Chesapeake Bay Program

Local News
10:08 am
Tue April 22, 2014

Bay Grasses Making Come Back

Bay Grasses
Credit Chesapeake Bay Program

RICHMOND, Va. (AP) - Scientists say an indicator of the Chesapeake Bay's health - underwater grasses - has reversed a three-year downward trend.

The Chesapeake Bay Program released its annual report on underwater grasses on Monday. The program says the abundance of underwater grasses increased 24 percent between 2012 and 2013.

Underwater grasses are considered critical to the bay ecosystem because they offer food to small invertebrates and migratory birds and shelter for young fish and blue crabs.

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News
8:37 am
Fri February 1, 2013

Chesapeake Bay Restoration Improves

Chesapeake Bay
Credit Chesapeake Bay Foundation

There are signs of recovery in the Chesapeake Bay.

Bay grasses, crabs and rockfish are all showing resilience, according to the Chesapeake Bay Program.

The grasses in particularly in the large Susquehanna Flats near the top of the bay not only survived a tropical storm two years ago but have been coming back in a dramatic way in the mid-bay areas.

The Salisbury Daily Times reports that the latest survey still found that only 34 percent of the bay met the standards for water oxygen levels while water clarity was still deemed very poor.

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News
8:42 am
Wed January 16, 2013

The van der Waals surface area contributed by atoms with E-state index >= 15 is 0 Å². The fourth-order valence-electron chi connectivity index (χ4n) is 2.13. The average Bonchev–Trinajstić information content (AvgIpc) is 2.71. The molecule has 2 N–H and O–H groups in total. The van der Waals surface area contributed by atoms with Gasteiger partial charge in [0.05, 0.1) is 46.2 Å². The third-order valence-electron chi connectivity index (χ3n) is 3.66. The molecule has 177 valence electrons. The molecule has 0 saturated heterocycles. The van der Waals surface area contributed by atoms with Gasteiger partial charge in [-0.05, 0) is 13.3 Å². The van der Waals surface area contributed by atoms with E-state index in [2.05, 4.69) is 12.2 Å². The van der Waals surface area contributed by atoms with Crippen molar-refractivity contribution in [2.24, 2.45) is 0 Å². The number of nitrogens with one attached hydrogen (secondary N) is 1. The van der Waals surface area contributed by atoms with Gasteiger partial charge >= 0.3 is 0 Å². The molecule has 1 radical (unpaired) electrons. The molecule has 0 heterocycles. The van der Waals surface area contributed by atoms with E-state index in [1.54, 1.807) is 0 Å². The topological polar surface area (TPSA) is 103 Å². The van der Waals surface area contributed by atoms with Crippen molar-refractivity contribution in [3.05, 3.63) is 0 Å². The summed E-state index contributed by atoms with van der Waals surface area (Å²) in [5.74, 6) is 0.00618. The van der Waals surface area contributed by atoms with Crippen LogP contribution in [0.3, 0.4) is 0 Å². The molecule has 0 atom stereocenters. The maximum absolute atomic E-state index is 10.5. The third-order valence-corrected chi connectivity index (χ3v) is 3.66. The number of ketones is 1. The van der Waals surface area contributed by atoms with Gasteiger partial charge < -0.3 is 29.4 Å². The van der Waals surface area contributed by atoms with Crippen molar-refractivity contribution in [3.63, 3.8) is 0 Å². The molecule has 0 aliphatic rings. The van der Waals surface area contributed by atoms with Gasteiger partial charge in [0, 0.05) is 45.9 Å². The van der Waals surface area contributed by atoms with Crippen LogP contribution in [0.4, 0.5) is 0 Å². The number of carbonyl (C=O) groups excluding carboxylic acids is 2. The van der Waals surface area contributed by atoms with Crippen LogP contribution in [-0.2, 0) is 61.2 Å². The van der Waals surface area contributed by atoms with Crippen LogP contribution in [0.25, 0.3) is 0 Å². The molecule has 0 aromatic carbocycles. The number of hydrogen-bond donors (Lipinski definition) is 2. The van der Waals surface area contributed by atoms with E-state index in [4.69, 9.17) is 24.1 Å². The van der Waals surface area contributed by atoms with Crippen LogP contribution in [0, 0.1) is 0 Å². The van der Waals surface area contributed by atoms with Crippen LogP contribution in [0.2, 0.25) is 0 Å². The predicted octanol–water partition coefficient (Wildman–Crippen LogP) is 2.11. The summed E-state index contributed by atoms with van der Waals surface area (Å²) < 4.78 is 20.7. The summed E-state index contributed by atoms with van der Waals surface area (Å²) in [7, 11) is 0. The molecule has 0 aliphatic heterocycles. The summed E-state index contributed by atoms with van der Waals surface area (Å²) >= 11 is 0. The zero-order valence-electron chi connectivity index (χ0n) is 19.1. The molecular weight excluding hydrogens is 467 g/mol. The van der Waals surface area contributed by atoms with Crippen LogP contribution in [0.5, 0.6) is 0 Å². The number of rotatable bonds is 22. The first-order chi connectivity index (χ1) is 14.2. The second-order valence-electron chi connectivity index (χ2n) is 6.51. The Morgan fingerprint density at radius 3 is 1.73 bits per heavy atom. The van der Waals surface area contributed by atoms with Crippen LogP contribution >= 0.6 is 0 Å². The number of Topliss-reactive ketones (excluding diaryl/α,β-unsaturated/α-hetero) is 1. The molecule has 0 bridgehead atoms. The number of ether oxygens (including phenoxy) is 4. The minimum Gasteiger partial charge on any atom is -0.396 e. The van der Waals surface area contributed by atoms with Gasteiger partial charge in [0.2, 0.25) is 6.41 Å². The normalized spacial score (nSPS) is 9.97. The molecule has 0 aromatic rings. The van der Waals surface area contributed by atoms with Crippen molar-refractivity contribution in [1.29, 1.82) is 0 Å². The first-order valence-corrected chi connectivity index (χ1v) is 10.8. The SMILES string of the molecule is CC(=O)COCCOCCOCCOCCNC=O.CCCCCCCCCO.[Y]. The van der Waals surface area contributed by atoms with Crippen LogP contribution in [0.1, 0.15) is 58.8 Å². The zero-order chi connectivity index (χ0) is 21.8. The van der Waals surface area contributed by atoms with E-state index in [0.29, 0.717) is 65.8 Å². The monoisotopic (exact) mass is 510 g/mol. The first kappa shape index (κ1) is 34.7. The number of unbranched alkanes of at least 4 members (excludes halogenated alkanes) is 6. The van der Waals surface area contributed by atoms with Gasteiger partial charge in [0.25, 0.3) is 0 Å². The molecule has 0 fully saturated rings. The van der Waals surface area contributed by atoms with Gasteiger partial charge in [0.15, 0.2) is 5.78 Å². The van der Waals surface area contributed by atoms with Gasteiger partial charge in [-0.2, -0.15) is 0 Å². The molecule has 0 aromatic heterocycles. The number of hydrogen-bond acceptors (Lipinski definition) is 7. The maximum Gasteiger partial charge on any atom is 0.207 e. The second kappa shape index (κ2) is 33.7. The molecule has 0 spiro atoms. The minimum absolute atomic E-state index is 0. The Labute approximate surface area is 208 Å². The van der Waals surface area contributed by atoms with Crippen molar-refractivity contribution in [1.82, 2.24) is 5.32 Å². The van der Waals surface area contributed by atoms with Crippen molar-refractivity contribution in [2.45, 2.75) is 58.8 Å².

Sediment from Conowingo Dam, Drag on Bay Cleanup


Sediment from the Conowingo Dam is threatening the efforts to clean up the Chesapeake Bay.


Bruce Michael with the Department of Natural Resources said that Exelon must take into account the flow of as part of the relicensing of its hydro-electric power plant.


Exelon’s license expires in September 2014 and Michael said that the sediments behind the dam have been identified as the highest priority issue for relisencing.


A new study by the Chesapeake Bay Program found that sediment from the dam was increasing.

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News
11:56 am
Wed March 28, 2012

Underwater Grasses in Chesapeake Bay on Decline

 

      BALTIMORE (AP) - Chesapeake Bay scientists say underwater grasses declined more than 20 percent last year, a blow to many fish and other species that need the grass to live or breed.

     Heavy rains and snow melt that sent tons of mud and debris into the bay and extreme summer heat are being blamed for the loss of the key habitat.

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